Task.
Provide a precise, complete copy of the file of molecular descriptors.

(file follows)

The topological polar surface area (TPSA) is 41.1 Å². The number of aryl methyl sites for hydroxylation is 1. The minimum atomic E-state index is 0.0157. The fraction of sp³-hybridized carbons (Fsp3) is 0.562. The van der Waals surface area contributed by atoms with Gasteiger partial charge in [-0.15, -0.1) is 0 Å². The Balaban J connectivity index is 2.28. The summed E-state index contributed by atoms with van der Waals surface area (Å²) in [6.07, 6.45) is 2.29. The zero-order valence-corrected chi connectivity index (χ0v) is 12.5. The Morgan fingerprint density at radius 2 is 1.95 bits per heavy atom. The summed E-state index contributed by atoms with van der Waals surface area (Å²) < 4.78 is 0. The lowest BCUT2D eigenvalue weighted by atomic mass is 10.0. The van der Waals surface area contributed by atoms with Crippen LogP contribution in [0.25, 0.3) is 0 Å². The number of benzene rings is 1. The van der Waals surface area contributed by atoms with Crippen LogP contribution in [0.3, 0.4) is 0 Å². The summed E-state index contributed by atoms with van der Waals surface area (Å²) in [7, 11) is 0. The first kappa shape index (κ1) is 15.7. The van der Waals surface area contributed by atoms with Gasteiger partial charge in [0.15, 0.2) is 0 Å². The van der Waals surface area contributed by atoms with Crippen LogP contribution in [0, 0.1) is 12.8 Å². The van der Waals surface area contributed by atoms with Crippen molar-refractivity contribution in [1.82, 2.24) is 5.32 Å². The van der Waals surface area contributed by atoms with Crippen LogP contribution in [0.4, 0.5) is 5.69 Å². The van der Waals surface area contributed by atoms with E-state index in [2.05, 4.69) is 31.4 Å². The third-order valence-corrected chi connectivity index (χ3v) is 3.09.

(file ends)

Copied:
The topological polar surface area (TPSA) is 41.1 Å². The number of aryl methyl sites for hydroxylation is 1. The minimum atomic E-state index is 0.0157. The fraction of sp³-hybridized carbons (Fsp3) is 0.562. The van der Waals surface area contributed by atoms with Gasteiger partial charge in [-0.15, -0.1) is 0 Å². The Balaban J connectivity index is 2.28. The summed E-state index contributed by atoms with van der Waals surface area (Å²) in [6.07, 6.45) is 2.29. The zero-order valence-corrected chi connectivity index (χ0v) is 12.5. The Morgan fingerprint density at radius 2 is 1.95 bits per heavy atom. The summed E-state index contributed by atoms with van der Waals surface area (Å²) < 4.78 is 0. The lowest BCUT2D eigenvalue weighted by atomic mass is 10.0. The van der Waals surface area contributed by atoms with Crippen LogP contribution in [0.25, 0.3) is 0 Å². The number of benzene rings is 1. The van der Waals surface area contributed by atoms with Crippen LogP contribution in [0.3, 0.4) is 0 Å². The summed E-state index contributed by atoms with van der Waals surface area (Å²) in [7, 11) is 0. The first kappa shape index (κ1) is 15.7. The van der Waals surface area contributed by atoms with Gasteiger partial charge in [0.15, 0.2) is 0 Å². The van der Waals surface area contributed by atoms with Crippen LogP contribution in [0, 0.1) is 12.8 Å². The van der Waals surface area contributed by atoms with Crippen molar-refractivity contribution in [1.82, 2.24) is 5.32 Å². The van der Waals surface area contributed by atoms with Crippen LogP contribution in [0.4, 0.5) is 5.69 Å². The van der Waals surface area contributed by atoms with E-state index in [2.05, 4.69) is 31.4 Å². The third-order valence-corrected chi connectivity index (χ3v) is 3.09.